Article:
How did the world begin? Was the world a cosmological mistake or an intentional creation? What existed before the universe as we know it? Questions like these have generated tons of discussion (and arguments) in the historical, scientific, and religious communities.
While most people are familiar with the creation story found in Genesis, there’s a richness that’s often lost. In The Torah Story online course, Gary E. Schnittjer, Cairn University’s professor of Old Testament, plumbs the depth of the creation story while answering important questions like:
How did the author of Genesis receive the creation story? How does the narrative style of the creation story provide the backdrop for the rest of the biblical story? What does the creation story reveal about God? How are humans different than the rest of creation? What is mankind’s responsibility to creation?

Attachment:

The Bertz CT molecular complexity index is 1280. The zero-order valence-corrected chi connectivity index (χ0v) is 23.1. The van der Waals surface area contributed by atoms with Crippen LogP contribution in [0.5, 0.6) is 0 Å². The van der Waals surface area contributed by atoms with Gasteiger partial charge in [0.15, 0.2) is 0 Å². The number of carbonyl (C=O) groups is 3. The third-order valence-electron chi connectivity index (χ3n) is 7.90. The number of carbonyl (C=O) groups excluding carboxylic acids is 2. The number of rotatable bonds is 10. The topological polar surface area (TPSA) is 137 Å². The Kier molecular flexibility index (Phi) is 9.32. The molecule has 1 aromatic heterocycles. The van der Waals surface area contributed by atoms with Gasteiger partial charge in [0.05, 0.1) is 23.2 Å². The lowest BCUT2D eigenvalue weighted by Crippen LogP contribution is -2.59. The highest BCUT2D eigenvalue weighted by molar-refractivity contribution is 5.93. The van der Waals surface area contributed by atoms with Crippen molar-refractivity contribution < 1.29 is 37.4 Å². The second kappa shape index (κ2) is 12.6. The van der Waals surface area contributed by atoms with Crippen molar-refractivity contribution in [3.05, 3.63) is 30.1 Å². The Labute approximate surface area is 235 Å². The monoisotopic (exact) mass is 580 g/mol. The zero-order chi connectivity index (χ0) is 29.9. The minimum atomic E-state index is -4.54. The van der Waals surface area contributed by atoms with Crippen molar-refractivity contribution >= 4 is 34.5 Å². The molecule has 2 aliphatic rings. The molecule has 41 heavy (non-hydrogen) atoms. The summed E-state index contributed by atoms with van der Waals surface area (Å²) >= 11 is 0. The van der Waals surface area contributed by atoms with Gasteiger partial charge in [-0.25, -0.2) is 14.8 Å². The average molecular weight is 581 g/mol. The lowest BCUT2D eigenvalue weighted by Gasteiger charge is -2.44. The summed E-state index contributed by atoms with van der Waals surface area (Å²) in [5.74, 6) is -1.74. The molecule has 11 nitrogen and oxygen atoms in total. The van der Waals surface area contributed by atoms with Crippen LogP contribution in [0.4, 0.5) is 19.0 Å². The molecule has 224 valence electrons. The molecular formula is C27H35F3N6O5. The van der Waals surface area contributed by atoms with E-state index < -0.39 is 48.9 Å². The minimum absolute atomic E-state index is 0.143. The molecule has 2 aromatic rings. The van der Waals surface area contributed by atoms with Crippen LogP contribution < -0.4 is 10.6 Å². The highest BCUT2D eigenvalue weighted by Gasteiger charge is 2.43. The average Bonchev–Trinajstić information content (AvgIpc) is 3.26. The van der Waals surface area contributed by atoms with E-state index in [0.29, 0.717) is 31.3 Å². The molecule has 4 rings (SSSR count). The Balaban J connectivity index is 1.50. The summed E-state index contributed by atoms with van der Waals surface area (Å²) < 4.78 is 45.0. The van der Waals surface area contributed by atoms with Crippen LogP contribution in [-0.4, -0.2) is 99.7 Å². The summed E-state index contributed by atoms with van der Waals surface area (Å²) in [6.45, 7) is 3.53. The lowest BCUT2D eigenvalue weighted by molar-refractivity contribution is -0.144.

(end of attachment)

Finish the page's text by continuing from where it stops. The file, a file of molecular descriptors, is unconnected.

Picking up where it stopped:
Tremper Longman III Reflects on the Challenges of Studying Genesis
Genesis, like the rest of the Old Testament is a difficult book for us as twenty-first Christians to understand.
After all, we’re distant from this book in many ways. For one thing, it’s an ancient book. This is a book that was written three thousand five hundred years ago and has many strange and ancient customs.
The book of Genesis is also distant from us in terms of culture. It was written in an Ancient Near Eastern culture,…
Tremper Longman, III on Studying Genesis